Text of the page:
In 2014, trademark owners obtained 92.9 percent of the domains they went after in UDRP proceedings at the National Arbitration Forum and the WIPO Arbitration and Mediation Center (4,516 domains transferred; 50 cancelled; and 350 denied). This figure is slightly better than the 90.2 percent success rate for URS claims at NAF.
The trademark owners' success rate for UDRP claims directed to new gTLD domains was remarkable. Not a single complaint was denied. Trademark owners prevailed against 160 new gTLD domains, losing against none, and voluntarily terminating their case against 34 domains.
Totals. In 2014, 214 domain registrations in the new gTLDs were challenged with a URS complaint. A slightly smaller number, 193, faced a UDRP complaint at NAF or WIPO. Final total: 407 domains faced either a URS or UDRP complaint.
I haven't been able to uncover a federal case under the Anticybersquatting Consumer Protection Act having been filed against a new gTLD domain in 2014.
The following TLDs have been on the market for over 200 days without attracting either a UDRP or URS complaint: .singles, .plumbing, .camera, .kitchen, .tattoo, .voyage, .enterprises, .ruhr, .recipes, .shoes, .domains, .limo, .computer, .builders, .kiwi, .camp, .institute, .guitars, .gift, .pics, .build, .florist, .solar, .marketing, .rich, .dance, .democrat, .pink, .shiksha, .kim, .codes, .wed, .zone, .cheap, .bargains, .boutique, .immobilien, .nagoya, .cool, .wien, .qpon, .works, .exposed, .foundation, .voting, .best, .villas, .maison, .properties, .condos, .webcam, .bid, .dating, .partners, .productions, .jetzt, .ink, .pub, .community, .rest, .bar, .archi, .moda, .moe, .supplies, .supply, .industries, .cooking, .country, .vodka, .horse, .rodeo, .fishing, .fish, .report, .vision.
I'm not sure what to make of this data.
Certainly the situation in .com/.net./org looks bad in relation to the new gTLDs. Looking over the very long list of domains that drew a UDRP complaint in 2014, I saw quite a few that might have drawn a notification from the Trademark Clearinghouse if the TMCH had been in place for those TLDs. Other trademark protections for the new gTLDs, such as DPML, might also have cut down on cybersquatting in the legacy TLDs. Let's hope that Deloitte and Donuts will share their 2014 numbers so that public can have a better understanding of the efficacy of those remedies.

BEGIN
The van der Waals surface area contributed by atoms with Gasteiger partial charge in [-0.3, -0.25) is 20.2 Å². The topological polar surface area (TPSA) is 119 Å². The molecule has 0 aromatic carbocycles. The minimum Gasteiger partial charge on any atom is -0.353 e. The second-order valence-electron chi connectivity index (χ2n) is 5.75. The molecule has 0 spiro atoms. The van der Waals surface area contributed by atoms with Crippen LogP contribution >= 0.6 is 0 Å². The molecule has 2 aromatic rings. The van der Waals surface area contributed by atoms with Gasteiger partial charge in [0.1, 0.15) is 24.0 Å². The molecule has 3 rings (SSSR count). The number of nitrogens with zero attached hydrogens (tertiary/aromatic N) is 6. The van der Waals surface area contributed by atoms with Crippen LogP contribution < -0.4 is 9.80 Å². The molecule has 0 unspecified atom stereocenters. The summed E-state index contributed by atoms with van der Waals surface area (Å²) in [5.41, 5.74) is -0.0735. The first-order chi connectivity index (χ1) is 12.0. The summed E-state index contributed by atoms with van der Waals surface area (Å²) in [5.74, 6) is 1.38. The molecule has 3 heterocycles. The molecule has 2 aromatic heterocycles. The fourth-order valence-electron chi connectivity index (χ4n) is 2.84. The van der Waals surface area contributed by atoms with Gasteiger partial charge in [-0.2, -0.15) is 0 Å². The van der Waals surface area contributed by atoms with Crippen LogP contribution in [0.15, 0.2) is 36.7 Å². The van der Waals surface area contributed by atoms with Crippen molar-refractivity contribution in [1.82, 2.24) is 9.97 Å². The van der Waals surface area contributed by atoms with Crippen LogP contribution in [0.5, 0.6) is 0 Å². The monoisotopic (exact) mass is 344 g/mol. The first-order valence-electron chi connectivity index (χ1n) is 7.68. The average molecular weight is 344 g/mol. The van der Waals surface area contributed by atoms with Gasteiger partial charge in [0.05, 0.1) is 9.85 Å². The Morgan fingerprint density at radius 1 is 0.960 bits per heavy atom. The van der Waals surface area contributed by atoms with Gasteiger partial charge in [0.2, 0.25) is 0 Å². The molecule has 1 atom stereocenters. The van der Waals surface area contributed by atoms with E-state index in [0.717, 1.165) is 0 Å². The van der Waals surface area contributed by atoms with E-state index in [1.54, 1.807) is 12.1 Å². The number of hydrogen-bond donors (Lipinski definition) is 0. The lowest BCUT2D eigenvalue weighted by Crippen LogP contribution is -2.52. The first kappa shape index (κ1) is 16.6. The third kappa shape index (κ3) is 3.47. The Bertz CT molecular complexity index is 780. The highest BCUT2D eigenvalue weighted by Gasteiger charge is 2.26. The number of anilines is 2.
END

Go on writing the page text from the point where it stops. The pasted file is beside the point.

It's possible that the relatively higher pricing in the new gTLDs is discouraging cybersquatting.
It's possible that the relatively lower public knowledge of the new gTLDs makes them less-valuable targets for cybersquatters. Type-in traffic is likely quite low in the new gTLDs. As investments, who knows?
It's possible that the semantic, niche nature of many of the new gTLDs makes them unattractive to cybersquatters. This observation is somewhat supported by the 2014 data: the more generic a new gTLD is, the more likely it was to attract cybersquatters. See .club, .guru, .email, .xyz at the top of the URS table.
The table below shows the number of domains that were the target of either a UDRP or a URS complaint in 2014.
I'm happy to share my data with anyone who wants to look it over. Just send an email to me at email@example.com.